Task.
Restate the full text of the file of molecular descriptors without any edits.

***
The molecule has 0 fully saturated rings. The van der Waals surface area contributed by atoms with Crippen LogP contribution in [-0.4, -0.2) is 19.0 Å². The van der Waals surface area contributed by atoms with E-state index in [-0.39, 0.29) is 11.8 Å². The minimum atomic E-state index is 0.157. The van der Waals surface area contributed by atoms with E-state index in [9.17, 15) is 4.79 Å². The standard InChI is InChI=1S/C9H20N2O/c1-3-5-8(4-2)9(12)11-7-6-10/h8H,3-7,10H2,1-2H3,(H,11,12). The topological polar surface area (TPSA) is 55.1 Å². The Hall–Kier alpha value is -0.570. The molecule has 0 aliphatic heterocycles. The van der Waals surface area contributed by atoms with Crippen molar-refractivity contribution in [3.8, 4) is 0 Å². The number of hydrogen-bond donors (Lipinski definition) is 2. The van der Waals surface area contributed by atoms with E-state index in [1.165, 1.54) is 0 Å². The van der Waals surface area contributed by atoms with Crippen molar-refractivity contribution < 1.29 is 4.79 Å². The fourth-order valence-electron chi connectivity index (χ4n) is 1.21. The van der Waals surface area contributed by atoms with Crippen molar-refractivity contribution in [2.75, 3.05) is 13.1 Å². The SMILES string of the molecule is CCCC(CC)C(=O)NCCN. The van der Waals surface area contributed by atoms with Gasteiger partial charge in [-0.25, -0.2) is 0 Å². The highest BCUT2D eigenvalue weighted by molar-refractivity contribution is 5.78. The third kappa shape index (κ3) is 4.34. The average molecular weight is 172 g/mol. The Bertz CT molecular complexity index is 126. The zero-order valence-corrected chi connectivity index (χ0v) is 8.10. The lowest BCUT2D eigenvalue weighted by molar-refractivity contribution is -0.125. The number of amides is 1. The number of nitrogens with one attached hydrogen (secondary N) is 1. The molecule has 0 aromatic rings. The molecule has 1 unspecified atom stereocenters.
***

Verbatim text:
The molecule has 0 fully saturated rings. The van der Waals surface area contributed by atoms with Crippen LogP contribution in [-0.4, -0.2) is 19.0 Å². The van der Waals surface area contributed by atoms with E-state index in [-0.39, 0.29) is 11.8 Å². The minimum atomic E-state index is 0.157. The van der Waals surface area contributed by atoms with E-state index in [9.17, 15) is 4.79 Å². The standard InChI is InChI=1S/C9H20N2O/c1-3-5-8(4-2)9(12)11-7-6-10/h8H,3-7,10H2,1-2H3,(H,11,12). The topological polar surface area (TPSA) is 55.1 Å². The Hall–Kier alpha value is -0.570. The molecule has 0 aliphatic heterocycles. The van der Waals surface area contributed by atoms with Crippen molar-refractivity contribution in [3.8, 4) is 0 Å². The number of hydrogen-bond donors (Lipinski definition) is 2. The van der Waals surface area contributed by atoms with E-state index in [1.165, 1.54) is 0 Å². The van der Waals surface area contributed by atoms with Crippen molar-refractivity contribution < 1.29 is 4.79 Å². The fourth-order valence-electron chi connectivity index (χ4n) is 1.21. The van der Waals surface area contributed by atoms with Crippen molar-refractivity contribution in [2.75, 3.05) is 13.1 Å². The SMILES string of the molecule is CCCC(CC)C(=O)NCCN. The van der Waals surface area contributed by atoms with Gasteiger partial charge in [-0.25, -0.2) is 0 Å². The highest BCUT2D eigenvalue weighted by molar-refractivity contribution is 5.78. The third kappa shape index (κ3) is 4.34. The average molecular weight is 172 g/mol. The Bertz CT molecular complexity index is 126. The zero-order valence-corrected chi connectivity index (χ0v) is 8.10. The lowest BCUT2D eigenvalue weighted by molar-refractivity contribution is -0.125. The number of amides is 1. The number of nitrogens with one attached hydrogen (secondary N) is 1. The molecule has 0 aromatic rings. The molecule has 1 unspecified atom stereocenters.